It’s a rite of passage that accompanies moving into any new house: painting. Putting a new coat of paint in a room can liven it up and painting can come with a real sense of accomplishment; like you are putting your stamp on the house and making it feel like a home.
For all the enjoyment that can come from painting, there’s a lot of risk involved too, particularly risk that you can’t necessarily see. A fresh coat of paint may look good and might liven up a room, but without the right product, it could harm your home.
Volatile organic compounds (VOCs) can be irritants during whatever home repair you might be working on. Using those chemicals can ratchet up the number of pollutants in your home very easily and quickly. The number of pollutants can lead to a number of health problems and the exposure to VOCs is much greater inside than outside. Studies have shown that level of several organics average two to five times higher indoors than outdoors.
Common VOCs include benzene, formaldehyde, butanal and toluene. When it comes to flooring, Formadehyde, benzene and toluene are some of most common. Toulene is found in paint, benzene is found in paint and glue and formadehyde is found in floor finishing products and some plastics.
VOCs have a great impact on air quality indoors and are emitted as gases from solids and liquids. These can range from cleaning products to degreasers to hobby products like glue. CBC Marketplace reports that VOC levels of more than 50 parts per billion (ppb) can affect people with chemical sensitivities.
When it comes to paint, there are three basic types:
- Latex: Latex paints have a water base and have fewer VOCs as a result.
- Oil: Oil paints are durable, but have a chemical base and have the highest level of VOCs.
- Natural: Natural paints use things like chalk, casein and linseed instead of chemical bases. They do emit some VOCs and it’s best to test them to figure out if you’re sensitive to certain ingredients.
To keep your home safer and allergen and pollutant free, consider using eco friendly clear coats and low-VOC wall primers as well. Wall primers have been changing in recent years due to changing VOC regulations. In many cases, wall primers made with latex perform well as an alternative to oil-based wall primers, but in some cases oil-based wall-primers still work best.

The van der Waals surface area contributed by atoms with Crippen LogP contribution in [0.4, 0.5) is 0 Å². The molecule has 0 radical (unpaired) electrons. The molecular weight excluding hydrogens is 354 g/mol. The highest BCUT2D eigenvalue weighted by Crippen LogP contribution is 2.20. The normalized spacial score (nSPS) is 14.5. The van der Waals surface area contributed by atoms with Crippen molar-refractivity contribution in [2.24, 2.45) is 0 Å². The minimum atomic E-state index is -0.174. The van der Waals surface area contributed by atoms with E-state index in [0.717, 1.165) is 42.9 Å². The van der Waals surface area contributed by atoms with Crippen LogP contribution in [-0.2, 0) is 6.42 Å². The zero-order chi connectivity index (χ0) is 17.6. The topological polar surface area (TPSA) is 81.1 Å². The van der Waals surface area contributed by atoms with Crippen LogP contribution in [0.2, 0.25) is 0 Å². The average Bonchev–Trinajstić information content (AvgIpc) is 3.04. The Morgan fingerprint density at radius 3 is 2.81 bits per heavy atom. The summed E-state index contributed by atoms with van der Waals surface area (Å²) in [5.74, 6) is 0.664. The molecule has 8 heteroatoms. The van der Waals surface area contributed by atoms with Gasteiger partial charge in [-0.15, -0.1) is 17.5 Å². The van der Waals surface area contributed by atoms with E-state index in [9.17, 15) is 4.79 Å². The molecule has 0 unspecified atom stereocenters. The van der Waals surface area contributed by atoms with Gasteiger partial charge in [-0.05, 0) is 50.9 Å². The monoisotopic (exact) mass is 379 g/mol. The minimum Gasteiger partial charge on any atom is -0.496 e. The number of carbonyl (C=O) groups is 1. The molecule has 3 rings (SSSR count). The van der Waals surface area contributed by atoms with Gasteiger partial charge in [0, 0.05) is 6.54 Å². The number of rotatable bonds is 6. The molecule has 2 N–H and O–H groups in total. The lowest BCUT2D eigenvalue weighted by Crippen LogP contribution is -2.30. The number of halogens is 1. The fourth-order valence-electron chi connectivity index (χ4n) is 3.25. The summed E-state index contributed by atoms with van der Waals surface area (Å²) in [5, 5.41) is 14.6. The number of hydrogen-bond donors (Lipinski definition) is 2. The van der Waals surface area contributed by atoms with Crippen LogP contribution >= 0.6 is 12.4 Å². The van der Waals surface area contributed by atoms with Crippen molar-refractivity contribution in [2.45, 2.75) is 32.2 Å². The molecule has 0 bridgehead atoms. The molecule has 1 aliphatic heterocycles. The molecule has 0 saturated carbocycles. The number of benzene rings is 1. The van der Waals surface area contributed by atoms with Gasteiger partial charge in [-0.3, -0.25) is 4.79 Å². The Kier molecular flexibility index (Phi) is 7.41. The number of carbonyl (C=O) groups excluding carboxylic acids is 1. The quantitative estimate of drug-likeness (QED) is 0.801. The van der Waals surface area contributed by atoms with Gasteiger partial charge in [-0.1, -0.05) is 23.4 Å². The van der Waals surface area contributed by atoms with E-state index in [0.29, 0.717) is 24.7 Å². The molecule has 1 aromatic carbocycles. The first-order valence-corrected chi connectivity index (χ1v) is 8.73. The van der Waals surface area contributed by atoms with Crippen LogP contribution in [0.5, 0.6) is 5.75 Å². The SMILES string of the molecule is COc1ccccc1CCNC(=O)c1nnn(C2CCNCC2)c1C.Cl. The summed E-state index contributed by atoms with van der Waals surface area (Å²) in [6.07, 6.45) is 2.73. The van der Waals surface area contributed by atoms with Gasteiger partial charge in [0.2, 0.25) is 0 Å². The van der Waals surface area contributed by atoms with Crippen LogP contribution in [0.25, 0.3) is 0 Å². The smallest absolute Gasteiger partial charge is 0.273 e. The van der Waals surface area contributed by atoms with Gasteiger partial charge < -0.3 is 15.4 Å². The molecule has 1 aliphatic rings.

Low-VOC wall primers are currently available, but there is still some concern as to how VOC regulation will affect the stability of some primers.
If your home already has a coat of VOC paint on it, there are several steps you can take to deal with that problem and lower the amount of VOCs in the house.
- Remove it: to completely eliminate the potential harm of VOCs, it may be best to strip away the existing coat of paint for a fresh surface. Keep in mind through that stripping away old paint or sanding it away may expose VOCs such as lead.
- Cover it: If a paint job is more than five years old, you can paint over a coat of high VOC paint with an eco friendly polyurethane clear coat. The amount and type of VOCs emitted depends on the type of paint used and if it’s been a long time since an old coat was applied, the chances of VOCs still being emitted are less.
- Use sealing primer: a good non-toxic sealing primer can effectively block different VOCs and can work wonders on a fresh coat of paint that’s high in VOCs.
Choosing the right low-VOC paint or primer can be tricky, but this guide can help you pick the right one for your home.
Keeping an eye out for low-VOC products extends to wood working as well. If you’re doing staining projects, wood conditioner is a good way to even out shades of wood. Once you’ve got the process down, take time to consider the type of wood conditioner you’re buying. A lot of traditional kinds of wood conditioner have high levels of VOCs, so as with paints, stainers, spray paints and other products for home projects, keeping an eye out for a low-VOC wood conditioner will help make your home safer.